Vanguard News

Varsities Talk: Are Nigerian private universities in trouble? (2)

File Photo: Cross section of students writing exam

By Dele Sobowale
NOTE: Last week, the PUNCH report of April 9, 2014, which induced this article was attributed to Charles Abah alone. It has been drawn to my notice that it was jointly contributed by Mr Niyi Odebode and Charles Abah. I sincerely apologise to Niyi Odebode for this mistake.

The second part of the article starts where the first one ended. So forgive me if some of it is repeated. It would make no sense without this repetition. Dele Sobowale.

Just in case you think that Obong and Southwestern are to be pitied because they are not well-known, or their proprietors are not rich and famous, then take a look at the table below. These are some of the heavyweights in the sector.
Bell University               Obasanjo                  232
American University        Atiku                       280
Igbinedion University    Igbinedion                658

Igbinedion University illustrates the long and difficult road to travel by proprietors of new private universities. It was one of the first three private universities to be approved in 1999. The other two being Babcock University, Ilishan which received 2,139 applications and Madonna University, Okija, to which 1,021 applied. Thus, almost 15 years after opening its doors, Igbinedion is still struggling to fill its classrooms.

The only exception among private universities with sole proprietors to attract more than one thousand applicants is:
Afe Babalola University  Babalola                  1,588

Faith-based universities versus others
Private universities can be classified into two: faith-based and truly private. Even the faith-based institutions fall into two categories – Christian and Islamic.
On the whole, faith-based universities perform better than sole proprietorships; mostly because they have the youth of their particular faith to draw on. But, with the exception of Covenant University, Babcock and Madonna, even the best faith-based universities are struggling to attract candidates.

Redeemers University in Mowe, surprisingly got only 349 applications and Mcpherson University in Seriki Sotayo, Ogun State only 22. The Islamic universities did a lot worse than the others.
However, while faith-based universities can survive for years, while running huge deficits, the universities owned by private individuals cannot rely on their deficits being covered long after the founders have gone.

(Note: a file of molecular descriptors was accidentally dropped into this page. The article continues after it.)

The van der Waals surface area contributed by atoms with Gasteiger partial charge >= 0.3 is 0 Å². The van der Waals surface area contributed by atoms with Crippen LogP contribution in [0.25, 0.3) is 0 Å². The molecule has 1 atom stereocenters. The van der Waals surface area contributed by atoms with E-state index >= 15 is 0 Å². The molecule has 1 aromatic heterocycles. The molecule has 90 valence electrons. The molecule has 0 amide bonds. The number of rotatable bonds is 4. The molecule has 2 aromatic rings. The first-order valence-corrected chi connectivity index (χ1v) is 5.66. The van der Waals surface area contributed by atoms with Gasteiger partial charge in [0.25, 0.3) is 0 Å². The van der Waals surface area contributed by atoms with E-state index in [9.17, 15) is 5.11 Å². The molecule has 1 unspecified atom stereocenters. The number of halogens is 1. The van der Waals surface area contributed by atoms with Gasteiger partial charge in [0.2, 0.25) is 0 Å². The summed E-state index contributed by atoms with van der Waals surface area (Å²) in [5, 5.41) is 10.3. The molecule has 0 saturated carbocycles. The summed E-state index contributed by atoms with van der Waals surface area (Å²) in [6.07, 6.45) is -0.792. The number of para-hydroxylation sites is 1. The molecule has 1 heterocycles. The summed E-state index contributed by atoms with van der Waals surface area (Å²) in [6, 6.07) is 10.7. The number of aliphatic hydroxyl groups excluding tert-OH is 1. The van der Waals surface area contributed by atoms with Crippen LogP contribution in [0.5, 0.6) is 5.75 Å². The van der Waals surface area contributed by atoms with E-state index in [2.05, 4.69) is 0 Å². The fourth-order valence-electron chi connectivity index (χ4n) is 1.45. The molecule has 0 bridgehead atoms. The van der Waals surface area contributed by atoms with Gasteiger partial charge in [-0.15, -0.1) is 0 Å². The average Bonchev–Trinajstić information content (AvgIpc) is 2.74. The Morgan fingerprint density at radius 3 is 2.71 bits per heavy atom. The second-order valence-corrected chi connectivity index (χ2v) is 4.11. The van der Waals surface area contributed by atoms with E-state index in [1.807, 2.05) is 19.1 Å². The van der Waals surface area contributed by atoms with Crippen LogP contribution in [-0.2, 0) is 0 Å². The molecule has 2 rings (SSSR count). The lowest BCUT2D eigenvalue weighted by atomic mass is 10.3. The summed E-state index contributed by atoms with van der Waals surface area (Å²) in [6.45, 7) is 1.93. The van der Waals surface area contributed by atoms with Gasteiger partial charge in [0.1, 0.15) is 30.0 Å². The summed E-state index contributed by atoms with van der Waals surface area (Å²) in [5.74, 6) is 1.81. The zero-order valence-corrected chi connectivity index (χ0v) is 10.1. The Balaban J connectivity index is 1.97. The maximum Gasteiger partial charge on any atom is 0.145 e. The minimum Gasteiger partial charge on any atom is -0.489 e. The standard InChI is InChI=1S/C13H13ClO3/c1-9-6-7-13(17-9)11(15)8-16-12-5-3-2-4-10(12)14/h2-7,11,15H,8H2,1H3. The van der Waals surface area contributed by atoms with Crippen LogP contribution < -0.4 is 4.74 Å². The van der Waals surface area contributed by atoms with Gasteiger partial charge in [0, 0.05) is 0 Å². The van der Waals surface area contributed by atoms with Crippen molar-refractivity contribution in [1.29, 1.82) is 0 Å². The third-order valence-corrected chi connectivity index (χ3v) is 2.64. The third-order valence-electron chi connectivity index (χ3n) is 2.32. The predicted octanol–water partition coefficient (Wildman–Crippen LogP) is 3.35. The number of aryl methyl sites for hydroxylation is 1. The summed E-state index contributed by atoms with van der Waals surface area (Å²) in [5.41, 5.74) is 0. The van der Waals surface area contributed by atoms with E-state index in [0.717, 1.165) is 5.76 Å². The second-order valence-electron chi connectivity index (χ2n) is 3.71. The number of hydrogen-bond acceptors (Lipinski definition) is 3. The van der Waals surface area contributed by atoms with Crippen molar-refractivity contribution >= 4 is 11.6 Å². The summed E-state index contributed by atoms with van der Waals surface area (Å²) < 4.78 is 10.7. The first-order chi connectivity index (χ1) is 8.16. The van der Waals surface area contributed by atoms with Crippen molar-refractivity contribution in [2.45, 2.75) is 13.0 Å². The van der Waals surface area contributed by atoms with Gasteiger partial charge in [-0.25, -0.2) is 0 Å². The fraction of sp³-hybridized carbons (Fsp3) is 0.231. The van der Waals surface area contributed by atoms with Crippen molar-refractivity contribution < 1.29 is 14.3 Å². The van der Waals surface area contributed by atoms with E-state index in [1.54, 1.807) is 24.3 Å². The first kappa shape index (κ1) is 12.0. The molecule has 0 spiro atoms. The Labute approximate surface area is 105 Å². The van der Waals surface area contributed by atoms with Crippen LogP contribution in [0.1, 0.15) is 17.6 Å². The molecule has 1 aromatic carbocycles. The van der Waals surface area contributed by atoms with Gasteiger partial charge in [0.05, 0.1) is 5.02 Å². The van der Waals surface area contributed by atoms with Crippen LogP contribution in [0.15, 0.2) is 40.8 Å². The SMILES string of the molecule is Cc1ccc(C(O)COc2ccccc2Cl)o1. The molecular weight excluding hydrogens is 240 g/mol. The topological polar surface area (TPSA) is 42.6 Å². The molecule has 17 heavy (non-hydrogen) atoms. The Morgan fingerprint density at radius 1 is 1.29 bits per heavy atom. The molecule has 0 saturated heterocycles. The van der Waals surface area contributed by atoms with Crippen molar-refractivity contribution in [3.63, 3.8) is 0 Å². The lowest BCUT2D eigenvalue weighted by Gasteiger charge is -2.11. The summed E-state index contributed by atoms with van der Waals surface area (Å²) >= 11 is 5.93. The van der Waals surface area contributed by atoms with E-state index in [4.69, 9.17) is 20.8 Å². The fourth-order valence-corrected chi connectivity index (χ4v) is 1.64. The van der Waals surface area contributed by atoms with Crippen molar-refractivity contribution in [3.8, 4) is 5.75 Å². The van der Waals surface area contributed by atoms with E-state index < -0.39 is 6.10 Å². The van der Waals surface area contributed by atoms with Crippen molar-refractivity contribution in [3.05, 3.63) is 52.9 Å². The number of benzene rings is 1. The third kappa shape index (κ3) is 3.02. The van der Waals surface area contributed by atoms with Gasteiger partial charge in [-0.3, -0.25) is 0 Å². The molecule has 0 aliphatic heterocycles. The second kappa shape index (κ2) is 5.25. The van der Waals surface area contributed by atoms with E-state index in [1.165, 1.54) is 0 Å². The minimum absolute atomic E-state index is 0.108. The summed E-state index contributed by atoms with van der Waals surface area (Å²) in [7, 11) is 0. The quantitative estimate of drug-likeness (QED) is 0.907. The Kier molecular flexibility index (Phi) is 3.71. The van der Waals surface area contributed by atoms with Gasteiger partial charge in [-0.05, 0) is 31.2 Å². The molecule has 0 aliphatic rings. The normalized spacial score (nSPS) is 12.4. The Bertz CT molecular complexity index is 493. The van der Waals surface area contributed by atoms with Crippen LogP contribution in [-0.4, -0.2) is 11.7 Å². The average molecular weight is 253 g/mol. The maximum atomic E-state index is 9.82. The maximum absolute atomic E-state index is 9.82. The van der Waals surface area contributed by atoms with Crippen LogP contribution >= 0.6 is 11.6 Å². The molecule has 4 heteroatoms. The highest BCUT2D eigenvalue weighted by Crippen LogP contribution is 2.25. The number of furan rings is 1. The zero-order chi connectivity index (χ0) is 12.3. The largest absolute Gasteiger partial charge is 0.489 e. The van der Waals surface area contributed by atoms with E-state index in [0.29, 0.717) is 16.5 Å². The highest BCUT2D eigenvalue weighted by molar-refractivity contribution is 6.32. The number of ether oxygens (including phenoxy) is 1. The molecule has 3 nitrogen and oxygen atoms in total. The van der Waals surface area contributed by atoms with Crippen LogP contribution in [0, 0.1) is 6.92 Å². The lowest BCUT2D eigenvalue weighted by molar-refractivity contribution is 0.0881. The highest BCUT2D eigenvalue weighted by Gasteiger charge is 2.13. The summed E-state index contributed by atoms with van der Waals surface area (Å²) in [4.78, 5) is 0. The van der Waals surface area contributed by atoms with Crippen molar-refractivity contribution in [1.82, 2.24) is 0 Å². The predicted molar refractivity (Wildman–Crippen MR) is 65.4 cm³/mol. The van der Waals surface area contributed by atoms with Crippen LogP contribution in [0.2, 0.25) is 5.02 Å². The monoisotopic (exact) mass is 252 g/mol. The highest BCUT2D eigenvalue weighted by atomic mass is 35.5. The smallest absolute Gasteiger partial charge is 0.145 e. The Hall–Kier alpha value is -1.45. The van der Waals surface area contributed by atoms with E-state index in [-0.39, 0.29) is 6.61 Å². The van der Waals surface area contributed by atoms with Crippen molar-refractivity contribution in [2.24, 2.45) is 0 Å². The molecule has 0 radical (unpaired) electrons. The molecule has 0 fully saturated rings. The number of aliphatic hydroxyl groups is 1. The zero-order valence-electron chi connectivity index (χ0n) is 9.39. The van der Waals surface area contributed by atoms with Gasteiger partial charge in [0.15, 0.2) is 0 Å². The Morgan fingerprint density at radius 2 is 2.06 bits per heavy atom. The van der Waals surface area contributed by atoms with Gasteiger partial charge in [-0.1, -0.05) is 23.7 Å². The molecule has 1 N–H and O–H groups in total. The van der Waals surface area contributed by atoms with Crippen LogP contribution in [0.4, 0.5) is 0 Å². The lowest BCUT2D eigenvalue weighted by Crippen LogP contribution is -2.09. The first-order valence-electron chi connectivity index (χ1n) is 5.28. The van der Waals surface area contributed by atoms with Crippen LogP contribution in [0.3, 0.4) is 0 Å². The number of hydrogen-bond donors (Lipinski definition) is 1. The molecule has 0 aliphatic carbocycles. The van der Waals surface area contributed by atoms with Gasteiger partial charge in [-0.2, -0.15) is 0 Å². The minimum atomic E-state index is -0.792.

One private disaster foretelling others:
Already, one private university in Ibadan, which ran a Law School for years, in September last year had to place an announcement in the newspapers which read as follows:
“Due to circumstances beyond our control, the Senate and Management of the university have decided to close down the Law Program until further notice.

The university is already discussing with the National Universities Commission on how to distribute past and current students who do not wish to transfer to other accredited programs of the university to Law Programs in other universities.
We regret any inconvenience this decision might cause our numerous stakeholders.”

What the university called “inconvenience” would be regarded as monumental disaster to the most important stakeholders – the students and their parents. Let me mention a few.

First of all, that announcement means that students who had spent several years in the university, after admission to read law are not only unqualified to be admitted to Law School, to practice law or to do anything else for that matter. Meanwhile, the fees paid to the university during those years are now in danger of becoming money down the drain. Nor can the “transfer to other accredited courses” be made possible without considerable difficulties.

Which other faculty will grant them certificates without meeting certain core requirements for that discipline? Is it economics, sociology, Mass Communications or what? So, while on the surface the offer appears genuine, it is in reality mostly a bogus offer. The unpleasant truth is that several students who might have sought admission to other institutions and who might have studied something else and graduated, are now in a limbo. The money, time and efforts spent are gone and, right now, there is nothing to show for it.

Latest News

Top Stories

Trending